Delegates also asked about two Muslims who died in 2016 in the top-security Ovadan-Depe top-security labour camp, Lukman Yaylanov and Narkuly Baltayev (see F18News 23 January 2017 http://www.forum18.org/archive.php?article_id=2249), tortured Jehovah's Witness Bibi Rahmanova and her husband (see F18News 20 August 2014 http://www.forum18.org/
In its Concluding Observations the UN Committee expressed concern that the legal framework – including the 2016 Religion Law - "retains undue restrictions on freedom of religious belief, such as the mandatory registration of religious organizations and obstacles to registration, and restrictions on religious education and importation and distribution of religious literature. It is also concerned about the reported denial of registration of religious minority communities, raids and confiscation of religious literature and intimidation, arrests and imprisonment of members of religious communities, particularly Protestants and Jehovah's Witnesses".
The Committee called on Turkmenistan to halt all violations, bring laws into line with international human rights commitments and "investigate all acts of undue interference with the freedom of religion of religious communities, including Jehovah's Witnesses, Protestants and Muslims".
The UN Committee also expressed concern about the demolition of mosques and churches in Ashgabad, including the April 2016 bulldozing of a mosque, with the authorities claiming it had been built without permission over 20 years earlier.
The Sunni Muslim Aksa Mosque in Ashgabad bulldozed by the Hyakimlik (administration) was the eighth of 14 mosques in the city to have been destroyed in recent years (see F18News 18 April 2016 http://www.forum18.org/
The UN Committee called on Turkmenistan to end prosecutions of those unable on grounds of conscience to conduct compulsory military service, change the law and "provide for alternative service of a civilian nature outside the military sphere and not under military command for conscientious objectors".
These calls echoed the comments of the UN Committee Against Torture in its Concluding Observations on Turkmenistan's record (CAT/C/TKM/CO/2), adopted in December 2016 (see F18News 27 September 2017 http://www.forum18.org/
State torture or threats of torture
On 17 May, three officers in plainclothes approached a Jehovah's Witness sitting on the street near his work in Turkmenabad. One officer, who introduced himself as Mekan Veliyev, demanded that he give them the keys to his flat. When they found keys at his workplace, they took him to his flat.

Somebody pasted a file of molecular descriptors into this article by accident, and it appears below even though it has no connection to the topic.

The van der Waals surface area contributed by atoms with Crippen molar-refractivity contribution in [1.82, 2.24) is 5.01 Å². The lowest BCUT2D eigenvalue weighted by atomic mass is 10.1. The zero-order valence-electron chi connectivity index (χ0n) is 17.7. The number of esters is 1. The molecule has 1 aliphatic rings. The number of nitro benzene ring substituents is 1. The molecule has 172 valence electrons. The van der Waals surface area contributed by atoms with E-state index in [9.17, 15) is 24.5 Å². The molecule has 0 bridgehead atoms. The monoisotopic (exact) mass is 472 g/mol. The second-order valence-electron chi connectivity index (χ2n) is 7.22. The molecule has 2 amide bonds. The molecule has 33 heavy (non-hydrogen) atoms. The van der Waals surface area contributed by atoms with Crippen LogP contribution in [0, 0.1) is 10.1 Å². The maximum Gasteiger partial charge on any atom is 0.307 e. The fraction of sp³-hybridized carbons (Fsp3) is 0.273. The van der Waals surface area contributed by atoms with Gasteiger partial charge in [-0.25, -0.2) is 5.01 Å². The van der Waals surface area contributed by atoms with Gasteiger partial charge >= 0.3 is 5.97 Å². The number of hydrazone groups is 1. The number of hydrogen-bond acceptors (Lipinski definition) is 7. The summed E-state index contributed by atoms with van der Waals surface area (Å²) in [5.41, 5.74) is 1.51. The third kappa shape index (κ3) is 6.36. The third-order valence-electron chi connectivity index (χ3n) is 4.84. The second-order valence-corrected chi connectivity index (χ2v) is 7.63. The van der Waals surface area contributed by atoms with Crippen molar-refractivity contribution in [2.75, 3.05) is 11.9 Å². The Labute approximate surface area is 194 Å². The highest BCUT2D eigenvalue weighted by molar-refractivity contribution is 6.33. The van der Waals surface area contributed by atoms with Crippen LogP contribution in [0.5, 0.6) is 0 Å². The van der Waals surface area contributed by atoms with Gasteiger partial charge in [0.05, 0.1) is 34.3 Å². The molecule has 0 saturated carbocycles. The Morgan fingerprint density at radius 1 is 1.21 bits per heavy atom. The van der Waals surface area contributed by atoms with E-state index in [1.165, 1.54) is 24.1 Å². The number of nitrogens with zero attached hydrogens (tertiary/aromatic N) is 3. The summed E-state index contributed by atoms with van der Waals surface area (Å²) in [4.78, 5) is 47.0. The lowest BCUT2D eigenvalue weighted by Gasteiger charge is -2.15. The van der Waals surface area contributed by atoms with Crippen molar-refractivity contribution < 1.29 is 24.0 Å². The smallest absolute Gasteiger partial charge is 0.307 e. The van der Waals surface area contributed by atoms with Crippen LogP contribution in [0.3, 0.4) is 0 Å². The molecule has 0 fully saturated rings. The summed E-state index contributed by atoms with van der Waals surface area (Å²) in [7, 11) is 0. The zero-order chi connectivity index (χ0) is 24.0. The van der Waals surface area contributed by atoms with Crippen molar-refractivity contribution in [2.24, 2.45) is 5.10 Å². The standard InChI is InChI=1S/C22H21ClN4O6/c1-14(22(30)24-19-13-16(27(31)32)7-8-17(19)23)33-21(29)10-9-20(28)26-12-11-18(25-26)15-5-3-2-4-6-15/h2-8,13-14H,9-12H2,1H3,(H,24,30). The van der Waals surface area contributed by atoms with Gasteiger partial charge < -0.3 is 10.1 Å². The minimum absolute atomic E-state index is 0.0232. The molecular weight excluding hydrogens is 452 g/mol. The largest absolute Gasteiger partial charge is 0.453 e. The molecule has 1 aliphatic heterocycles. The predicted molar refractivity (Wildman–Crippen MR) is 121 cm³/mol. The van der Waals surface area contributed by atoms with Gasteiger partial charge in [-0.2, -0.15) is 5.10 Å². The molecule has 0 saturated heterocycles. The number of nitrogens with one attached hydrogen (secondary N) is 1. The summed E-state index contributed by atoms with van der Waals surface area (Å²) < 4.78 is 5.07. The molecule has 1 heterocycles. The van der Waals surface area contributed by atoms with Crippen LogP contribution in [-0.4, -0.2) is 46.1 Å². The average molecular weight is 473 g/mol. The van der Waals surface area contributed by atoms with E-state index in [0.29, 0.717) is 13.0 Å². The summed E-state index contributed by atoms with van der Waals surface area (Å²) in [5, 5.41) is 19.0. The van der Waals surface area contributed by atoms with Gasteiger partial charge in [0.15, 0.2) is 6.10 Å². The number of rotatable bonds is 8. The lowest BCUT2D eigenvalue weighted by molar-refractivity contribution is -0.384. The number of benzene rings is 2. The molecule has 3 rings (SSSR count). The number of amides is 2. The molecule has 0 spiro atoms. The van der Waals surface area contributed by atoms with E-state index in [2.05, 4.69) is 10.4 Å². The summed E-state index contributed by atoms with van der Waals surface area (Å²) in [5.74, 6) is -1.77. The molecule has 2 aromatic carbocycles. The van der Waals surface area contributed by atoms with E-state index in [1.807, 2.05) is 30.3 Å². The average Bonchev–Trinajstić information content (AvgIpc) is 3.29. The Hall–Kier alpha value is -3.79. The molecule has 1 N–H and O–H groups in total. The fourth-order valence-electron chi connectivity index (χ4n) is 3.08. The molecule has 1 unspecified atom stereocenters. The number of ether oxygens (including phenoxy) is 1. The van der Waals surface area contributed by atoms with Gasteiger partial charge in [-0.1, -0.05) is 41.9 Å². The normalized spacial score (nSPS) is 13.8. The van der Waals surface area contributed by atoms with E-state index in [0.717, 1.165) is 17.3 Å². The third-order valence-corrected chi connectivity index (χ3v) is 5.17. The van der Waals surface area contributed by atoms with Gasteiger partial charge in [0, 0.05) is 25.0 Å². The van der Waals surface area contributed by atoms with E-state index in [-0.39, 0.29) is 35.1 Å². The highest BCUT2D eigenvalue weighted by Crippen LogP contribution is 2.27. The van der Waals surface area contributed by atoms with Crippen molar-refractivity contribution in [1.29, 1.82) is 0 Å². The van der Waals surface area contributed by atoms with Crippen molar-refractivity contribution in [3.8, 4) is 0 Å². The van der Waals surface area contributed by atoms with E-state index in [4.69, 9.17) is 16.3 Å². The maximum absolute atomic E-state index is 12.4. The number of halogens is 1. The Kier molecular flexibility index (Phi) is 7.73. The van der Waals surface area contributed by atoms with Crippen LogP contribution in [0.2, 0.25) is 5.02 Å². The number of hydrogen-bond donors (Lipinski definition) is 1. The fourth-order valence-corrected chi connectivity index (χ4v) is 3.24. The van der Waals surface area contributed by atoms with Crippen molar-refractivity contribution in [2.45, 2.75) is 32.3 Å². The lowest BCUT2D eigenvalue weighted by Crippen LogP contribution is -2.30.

"Officers Veliyev and Haytyev twisted his hands, strangled him, threw him to the floor, and forcefully shut his mouth to keep him from calling for help," Jehovah's Witnesses complained. "They opened the door to conduct an unauthorised search and seized his passport, personal books, and laptop computer, and then brought him to the police station." That same evening, the Jehovah's Witness was fired from his employment.
Turkmenabad-based Ministry of State Security (MSS) secret police officer Veliyev (or who gives his name as Mekan Veliyev) has taken part in earlier torture of Jehovah's Witnesses, including prisoner of conscience Bahram Hemdemov (see F18News 21 May 2015 http://www.forum18.org/
Also in Turkmenabad, on 20 January about 15 law enforcement officers raided the home of a Jehovah's Witness family. Officers took 14 of their guests to the police station. During the raid, officers seized personal copies of religious publications, laptop computers, tablets and mobile phones.
Officers beat a male Jehovah's Witness, and later others as the officers demanded they provide the passwords for their tablets. "Officer Suleyman hit a 14-year-old boy in his stomach and face, and threw his mother to the floor," Jehovah's Witnesses complained. "The officers were rude and threatened all in attendance with 10-15 years of imprisonment." At 2 o'clock the following morning, officers released all except the homeowner and another male Jehovah's Witness.
In an earlier incident in Turkmenabad, on 27 December 2016 a local police officer, Didar Saparov, MSS secret police officer Mekan Veliyev, and two police officers (including A. Hudayberdyev) raided the home of a Jehovah's Witness and her three children.
"They treated the family rudely as they carried out the unwarranted search, at one point grabbing the woman by her neck and pressing her against the wall," Jehovah's Witnesses complained. "Mekan Veliyev grabbed and held the oldest daughter by her hair. Both women had bruises." Officers seized a personal copy of the Bible and took the adult Jehovah's Witness to the police station.